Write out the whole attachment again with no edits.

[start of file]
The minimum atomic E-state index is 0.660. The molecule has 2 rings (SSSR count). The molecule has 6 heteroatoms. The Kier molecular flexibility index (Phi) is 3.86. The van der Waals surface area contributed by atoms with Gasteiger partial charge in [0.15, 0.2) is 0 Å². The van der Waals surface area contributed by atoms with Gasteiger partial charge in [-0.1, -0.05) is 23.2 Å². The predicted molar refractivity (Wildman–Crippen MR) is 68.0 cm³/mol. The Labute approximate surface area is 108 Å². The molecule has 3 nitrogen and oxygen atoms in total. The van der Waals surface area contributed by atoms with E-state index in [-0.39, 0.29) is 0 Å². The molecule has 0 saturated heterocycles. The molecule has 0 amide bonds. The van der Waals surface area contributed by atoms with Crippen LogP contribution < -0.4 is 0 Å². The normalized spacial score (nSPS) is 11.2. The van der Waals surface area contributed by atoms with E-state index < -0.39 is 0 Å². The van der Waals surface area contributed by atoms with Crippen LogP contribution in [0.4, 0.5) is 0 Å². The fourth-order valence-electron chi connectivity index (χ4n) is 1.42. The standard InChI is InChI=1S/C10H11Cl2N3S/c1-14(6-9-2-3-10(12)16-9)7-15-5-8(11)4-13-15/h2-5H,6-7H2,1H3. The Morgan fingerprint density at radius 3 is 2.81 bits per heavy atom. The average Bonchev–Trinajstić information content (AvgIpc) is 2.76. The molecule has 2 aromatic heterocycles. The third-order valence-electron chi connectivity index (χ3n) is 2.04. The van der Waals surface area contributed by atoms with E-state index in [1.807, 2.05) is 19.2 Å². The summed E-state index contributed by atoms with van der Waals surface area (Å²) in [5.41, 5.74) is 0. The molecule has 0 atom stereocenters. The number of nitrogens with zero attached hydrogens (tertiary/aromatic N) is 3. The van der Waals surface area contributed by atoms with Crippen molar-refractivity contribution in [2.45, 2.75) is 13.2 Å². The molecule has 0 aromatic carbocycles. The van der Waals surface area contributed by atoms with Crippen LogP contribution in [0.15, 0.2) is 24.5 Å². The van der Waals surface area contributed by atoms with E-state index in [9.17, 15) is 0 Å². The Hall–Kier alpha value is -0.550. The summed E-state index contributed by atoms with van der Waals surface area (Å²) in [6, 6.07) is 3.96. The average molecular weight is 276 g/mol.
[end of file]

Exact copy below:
The minimum atomic E-state index is 0.660. The molecule has 2 rings (SSSR count). The molecule has 6 heteroatoms. The Kier molecular flexibility index (Phi) is 3.86. The van der Waals surface area contributed by atoms with Gasteiger partial charge in [0.15, 0.2) is 0 Å². The van der Waals surface area contributed by atoms with Gasteiger partial charge in [-0.1, -0.05) is 23.2 Å². The predicted molar refractivity (Wildman–Crippen MR) is 68.0 cm³/mol. The Labute approximate surface area is 108 Å². The molecule has 3 nitrogen and oxygen atoms in total. The van der Waals surface area contributed by atoms with E-state index in [-0.39, 0.29) is 0 Å². The molecule has 0 saturated heterocycles. The molecule has 0 amide bonds. The van der Waals surface area contributed by atoms with Crippen LogP contribution < -0.4 is 0 Å². The normalized spacial score (nSPS) is 11.2. The van der Waals surface area contributed by atoms with E-state index < -0.39 is 0 Å². The van der Waals surface area contributed by atoms with Crippen LogP contribution in [0.4, 0.5) is 0 Å². The fourth-order valence-electron chi connectivity index (χ4n) is 1.42. The standard InChI is InChI=1S/C10H11Cl2N3S/c1-14(6-9-2-3-10(12)16-9)7-15-5-8(11)4-13-15/h2-5H,6-7H2,1H3. The Morgan fingerprint density at radius 3 is 2.81 bits per heavy atom. The average Bonchev–Trinajstić information content (AvgIpc) is 2.76. The molecule has 2 aromatic heterocycles. The third-order valence-electron chi connectivity index (χ3n) is 2.04. The van der Waals surface area contributed by atoms with E-state index in [1.807, 2.05) is 19.2 Å². The summed E-state index contributed by atoms with van der Waals surface area (Å²) in [5.41, 5.74) is 0. The molecule has 0 atom stereocenters. The number of nitrogens with zero attached hydrogens (tertiary/aromatic N) is 3. The van der Waals surface area contributed by atoms with Crippen molar-refractivity contribution in [2.45, 2.75) is 13.2 Å². The molecule has 0 aromatic carbocycles. The van der Waals surface area contributed by atoms with Crippen LogP contribution in [0.15, 0.2) is 24.5 Å². The van der Waals surface area contributed by atoms with E-state index in [9.17, 15) is 0 Å². The Hall–Kier alpha value is -0.550. The summed E-state index contributed by atoms with van der Waals surface area (Å²) in [6, 6.07) is 3.96. The average molecular weight is 276 g/mol.